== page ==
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Tangled Pipes (Nonclassical) - Best Classical Albums of 2010
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Tangled Pipes Review
I’ll admit my initially skeptical reaction to receiving English recorder quintet Consortium5’s album Tangled Pipes was parochial. After all, is there a more stigmatized instrument in the American musical conscience than the recorder? Well before I listened to the CD, I was fearful of its tracks recalling horrifying memories of the ignorant squeaks that filled my elementary school music class. However, I was quickly rebuffed by Consortium5’s otherworldly sound. Listening to Tangled Pipes was one of the most pleasantly surprising audience experiences I’ve had in a long time. Not only did the new recorder quintet music on Tangled Pipes reveal an uncharted world of timbre wavering between acoustic and electronic sounds, but the inclusion of hip and well produced track remixes also made the album a unique musical object I’m happy to own.
It is really hard for me to describe the different sounds you’ll encounter when you listen to Tangled Pipes. True, the instruments are all recorders, just like you would hear on an authentically performed concert of baroque or renaissance music; however, Consortium5 uses them in ways I could have never imagined. Many of the tracks, such as Darren Bloom’s Consorts and Richard Lannoy’s Tangled Pipes use percussive sounds akin to tongue rams and concise over-blowing on a flute. Mr. Bloom’s piece also uses remarkable glissandi and double-tongued licks that transport these ostensibly humble instruments to a vibrant and relevant sound world. Along the same lines, Brian Inglis uses overblowing, multiphonics, key clicks and flutter-tonguing to create contrasting ritornellos against the traditional counterpoint and folksy chorale around which his work, Burmese Pictures, rotates.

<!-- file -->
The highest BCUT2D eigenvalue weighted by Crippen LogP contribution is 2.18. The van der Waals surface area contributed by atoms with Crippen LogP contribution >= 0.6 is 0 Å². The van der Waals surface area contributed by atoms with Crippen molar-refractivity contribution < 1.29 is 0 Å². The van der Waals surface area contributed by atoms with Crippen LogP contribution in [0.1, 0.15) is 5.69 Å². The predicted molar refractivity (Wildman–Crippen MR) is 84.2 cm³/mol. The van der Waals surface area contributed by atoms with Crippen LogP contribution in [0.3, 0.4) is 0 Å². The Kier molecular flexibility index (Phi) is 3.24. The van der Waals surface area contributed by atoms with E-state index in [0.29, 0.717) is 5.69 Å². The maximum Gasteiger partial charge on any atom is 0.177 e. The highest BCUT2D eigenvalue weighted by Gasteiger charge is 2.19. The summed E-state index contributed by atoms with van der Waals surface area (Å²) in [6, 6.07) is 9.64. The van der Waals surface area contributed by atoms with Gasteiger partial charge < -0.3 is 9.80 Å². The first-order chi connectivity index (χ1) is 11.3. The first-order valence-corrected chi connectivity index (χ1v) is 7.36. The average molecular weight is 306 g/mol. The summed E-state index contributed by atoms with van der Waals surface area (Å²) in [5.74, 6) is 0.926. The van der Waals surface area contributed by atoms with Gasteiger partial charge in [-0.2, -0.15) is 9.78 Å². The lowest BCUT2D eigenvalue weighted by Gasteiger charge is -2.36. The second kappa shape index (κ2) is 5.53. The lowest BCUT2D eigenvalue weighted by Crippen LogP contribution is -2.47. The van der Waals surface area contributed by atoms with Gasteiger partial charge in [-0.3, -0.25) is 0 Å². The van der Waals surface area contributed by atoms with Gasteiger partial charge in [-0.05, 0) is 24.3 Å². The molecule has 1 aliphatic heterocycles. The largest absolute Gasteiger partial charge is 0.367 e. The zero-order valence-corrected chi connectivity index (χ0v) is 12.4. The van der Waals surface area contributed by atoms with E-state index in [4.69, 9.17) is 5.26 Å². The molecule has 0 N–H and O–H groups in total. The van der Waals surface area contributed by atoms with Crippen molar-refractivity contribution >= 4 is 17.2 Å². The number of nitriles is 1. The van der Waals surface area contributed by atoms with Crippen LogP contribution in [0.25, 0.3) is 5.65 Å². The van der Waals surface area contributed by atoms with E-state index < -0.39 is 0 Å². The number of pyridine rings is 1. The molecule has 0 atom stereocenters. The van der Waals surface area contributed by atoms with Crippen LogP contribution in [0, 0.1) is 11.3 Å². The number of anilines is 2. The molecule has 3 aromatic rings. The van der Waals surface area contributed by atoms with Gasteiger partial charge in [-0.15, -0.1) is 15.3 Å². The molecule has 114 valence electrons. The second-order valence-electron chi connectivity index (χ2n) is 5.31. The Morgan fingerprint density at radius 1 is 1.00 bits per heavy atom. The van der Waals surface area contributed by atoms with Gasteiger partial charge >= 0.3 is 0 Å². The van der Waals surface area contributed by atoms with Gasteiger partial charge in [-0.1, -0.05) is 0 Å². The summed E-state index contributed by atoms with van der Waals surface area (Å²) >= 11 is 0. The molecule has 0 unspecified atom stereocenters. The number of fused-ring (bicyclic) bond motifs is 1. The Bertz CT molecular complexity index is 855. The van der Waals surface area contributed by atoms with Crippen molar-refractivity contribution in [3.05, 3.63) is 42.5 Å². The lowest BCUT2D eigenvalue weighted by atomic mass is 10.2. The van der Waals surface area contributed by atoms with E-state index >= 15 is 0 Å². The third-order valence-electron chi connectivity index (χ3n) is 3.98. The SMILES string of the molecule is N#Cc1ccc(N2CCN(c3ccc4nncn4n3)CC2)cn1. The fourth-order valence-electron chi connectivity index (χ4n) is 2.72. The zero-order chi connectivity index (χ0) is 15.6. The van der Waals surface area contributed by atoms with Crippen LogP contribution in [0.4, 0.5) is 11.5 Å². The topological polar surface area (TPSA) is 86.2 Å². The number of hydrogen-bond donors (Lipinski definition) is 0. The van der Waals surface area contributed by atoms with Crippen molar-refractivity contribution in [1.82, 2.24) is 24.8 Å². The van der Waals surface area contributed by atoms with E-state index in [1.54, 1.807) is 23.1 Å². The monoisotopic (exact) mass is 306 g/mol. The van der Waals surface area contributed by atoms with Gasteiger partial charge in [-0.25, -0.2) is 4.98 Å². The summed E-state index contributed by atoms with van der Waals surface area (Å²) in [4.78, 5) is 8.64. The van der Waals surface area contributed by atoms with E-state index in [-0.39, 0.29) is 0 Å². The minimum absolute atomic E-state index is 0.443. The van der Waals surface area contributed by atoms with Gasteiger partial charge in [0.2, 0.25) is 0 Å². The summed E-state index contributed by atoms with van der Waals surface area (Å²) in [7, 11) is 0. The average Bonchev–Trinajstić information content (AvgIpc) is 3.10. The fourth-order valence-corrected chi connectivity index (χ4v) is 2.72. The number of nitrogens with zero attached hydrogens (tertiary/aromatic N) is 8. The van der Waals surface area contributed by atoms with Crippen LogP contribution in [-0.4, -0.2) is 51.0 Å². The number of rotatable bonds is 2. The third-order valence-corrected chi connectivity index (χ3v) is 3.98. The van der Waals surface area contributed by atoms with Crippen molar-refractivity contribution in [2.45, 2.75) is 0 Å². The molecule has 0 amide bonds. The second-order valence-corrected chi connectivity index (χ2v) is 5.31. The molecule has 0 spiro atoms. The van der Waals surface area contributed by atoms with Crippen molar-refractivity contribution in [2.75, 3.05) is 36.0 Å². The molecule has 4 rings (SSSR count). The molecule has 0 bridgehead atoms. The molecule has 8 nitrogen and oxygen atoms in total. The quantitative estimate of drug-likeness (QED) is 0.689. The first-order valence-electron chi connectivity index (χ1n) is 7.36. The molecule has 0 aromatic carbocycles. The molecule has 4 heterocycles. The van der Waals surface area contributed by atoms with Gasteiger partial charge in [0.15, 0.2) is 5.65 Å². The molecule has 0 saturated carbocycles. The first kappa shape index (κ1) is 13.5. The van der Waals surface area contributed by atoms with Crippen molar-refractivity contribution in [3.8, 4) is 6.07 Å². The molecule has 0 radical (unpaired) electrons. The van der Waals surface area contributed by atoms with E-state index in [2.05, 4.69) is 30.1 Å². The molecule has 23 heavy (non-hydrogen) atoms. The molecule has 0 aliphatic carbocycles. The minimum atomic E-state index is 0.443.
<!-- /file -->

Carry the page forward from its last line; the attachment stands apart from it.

The four remaining pieces I have to discuss seem less like they hoped to show off the well kept secret of the recorder’s flexibility in terms of extended techniques and timbre. Rather, they are artfully crafted musical works enlivened by their unique instrumentation. Kathryn Butler’s Chanterelle, Brooks Frederickson’s ironically titled Quintet for Fifteen Recorders and Kim Ashton’s Dots harkened to the sound mass trends of the late 1960s and 1970s. Yet, the distinctive and beautiful freshness of Consortium5’s sound prevented these three compositions from sounding cliché, which may have happened had they been written for strings or another more commonplace ensemble. The final original work of the album – Luke Styles’ Three Stages – was a perfect capstone to the commissioned music featured on Tangled Pipes. Elegantly through-composed, Three Stages unwittingly refers to all the sounds and textures of the preceding tracks in a long-form exploration of contrasting musical images.
I’ve rushed through the original compositions featured on the album because they comprise only half of the album’s contents. The final ten tracks of Tangled Pipes are remixes drawn from the master recordings of the six compositions that open the CD. Spanning the realm of electronic music from Aphex Twin to musique concrète, these works further amplified the one-of-a-kind nature of the music included on this CD. Furthermore, I found these remixes a brilliant move on the part of Consortium5 for two reasons: they more deeply exploited the sonic similarities between recorders’ pure timbre and synthesized sounds and also adds value to seeking out Tangled Pipes individually, instead of only interacting with Consortium5 in their concerts. A critical difference between art music and commercial music is that the latter makes the recording its ultimate product and uses recording techniques to make the aural experience of an album impossible to reproduce in at a live show. Concert music, of course, is more attentive to hearing performances firsthand, so – more often than not – a CD of art music will play like a solo recital or orchestral concert. Tangled Pipes does both and makes an innovative contribution to the world of concert music recordings.
Essentially, Consortium5’s performances on Tangled Pipes
provide a listening experience than can satisfy any listener from
dedicated supporters of modernism to lovers of house music and other
electronic genres. From the cloudlike harmonies on the opening track –
Kathryn Butler’s Chantarelle – to the phaux drum-and-bass of Radioproof’s
Elemental Remix from the album’s home stretch, Tangled
Pipes impressively bridges vastly diverse musical worlds – early
music, modernism and electronica, among others – without breaking a